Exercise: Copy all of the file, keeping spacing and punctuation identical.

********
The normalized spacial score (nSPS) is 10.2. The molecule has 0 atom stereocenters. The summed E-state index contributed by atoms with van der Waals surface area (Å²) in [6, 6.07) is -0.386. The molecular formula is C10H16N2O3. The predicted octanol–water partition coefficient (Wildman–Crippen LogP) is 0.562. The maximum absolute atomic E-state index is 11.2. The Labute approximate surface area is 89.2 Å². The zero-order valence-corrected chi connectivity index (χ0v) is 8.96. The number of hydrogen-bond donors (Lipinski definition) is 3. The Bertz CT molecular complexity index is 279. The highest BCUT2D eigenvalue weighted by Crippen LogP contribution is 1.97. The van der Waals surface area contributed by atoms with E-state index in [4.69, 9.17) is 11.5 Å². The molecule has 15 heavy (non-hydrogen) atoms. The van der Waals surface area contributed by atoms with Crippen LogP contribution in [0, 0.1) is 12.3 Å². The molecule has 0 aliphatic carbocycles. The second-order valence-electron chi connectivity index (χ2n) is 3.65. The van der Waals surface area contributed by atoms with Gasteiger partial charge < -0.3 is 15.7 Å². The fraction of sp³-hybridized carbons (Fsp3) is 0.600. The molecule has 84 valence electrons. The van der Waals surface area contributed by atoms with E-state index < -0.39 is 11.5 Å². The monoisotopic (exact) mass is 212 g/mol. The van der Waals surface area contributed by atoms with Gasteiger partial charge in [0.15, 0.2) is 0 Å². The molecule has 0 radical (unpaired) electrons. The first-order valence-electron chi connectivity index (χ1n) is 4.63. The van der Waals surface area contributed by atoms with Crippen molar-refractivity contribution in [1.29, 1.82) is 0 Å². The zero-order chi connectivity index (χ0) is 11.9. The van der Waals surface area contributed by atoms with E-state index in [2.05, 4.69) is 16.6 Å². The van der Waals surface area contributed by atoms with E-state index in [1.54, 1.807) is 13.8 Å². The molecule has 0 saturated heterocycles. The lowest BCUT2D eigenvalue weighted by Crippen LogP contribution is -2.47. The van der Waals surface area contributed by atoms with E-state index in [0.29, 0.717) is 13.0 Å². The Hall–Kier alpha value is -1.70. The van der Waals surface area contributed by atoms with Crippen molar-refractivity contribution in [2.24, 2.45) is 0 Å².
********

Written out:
The normalized spacial score (nSPS) is 10.2. The molecule has 0 atom stereocenters. The summed E-state index contributed by atoms with van der Waals surface area (Å²) in [6, 6.07) is -0.386. The molecular formula is C10H16N2O3. The predicted octanol–water partition coefficient (Wildman–Crippen LogP) is 0.562. The maximum absolute atomic E-state index is 11.2. The Labute approximate surface area is 89.2 Å². The zero-order valence-corrected chi connectivity index (χ0v) is 8.96. The number of hydrogen-bond donors (Lipinski definition) is 3. The Bertz CT molecular complexity index is 279. The highest BCUT2D eigenvalue weighted by Crippen LogP contribution is 1.97. The van der Waals surface area contributed by atoms with E-state index in [4.69, 9.17) is 11.5 Å². The molecule has 15 heavy (non-hydrogen) atoms. The van der Waals surface area contributed by atoms with Crippen LogP contribution in [0, 0.1) is 12.3 Å². The molecule has 0 aliphatic carbocycles. The second-order valence-electron chi connectivity index (χ2n) is 3.65. The van der Waals surface area contributed by atoms with Gasteiger partial charge < -0.3 is 15.7 Å². The fraction of sp³-hybridized carbons (Fsp3) is 0.600. The molecule has 84 valence electrons. The van der Waals surface area contributed by atoms with E-state index < -0.39 is 11.5 Å². The monoisotopic (exact) mass is 212 g/mol. The van der Waals surface area contributed by atoms with Gasteiger partial charge in [0.15, 0.2) is 0 Å². The molecule has 0 radical (unpaired) electrons. The first-order valence-electron chi connectivity index (χ1n) is 4.63. The van der Waals surface area contributed by atoms with Crippen molar-refractivity contribution in [1.29, 1.82) is 0 Å². The zero-order chi connectivity index (χ0) is 11.9. The van der Waals surface area contributed by atoms with E-state index in [2.05, 4.69) is 16.6 Å². The van der Waals surface area contributed by atoms with E-state index in [1.54, 1.807) is 13.8 Å². The molecule has 0 saturated heterocycles. The lowest BCUT2D eigenvalue weighted by Crippen LogP contribution is -2.47. The van der Waals surface area contributed by atoms with E-state index in [0.29, 0.717) is 13.0 Å². The Hall–Kier alpha value is -1.70. The van der Waals surface area contributed by atoms with Crippen molar-refractivity contribution in [2.24, 2.45) is 0 Å².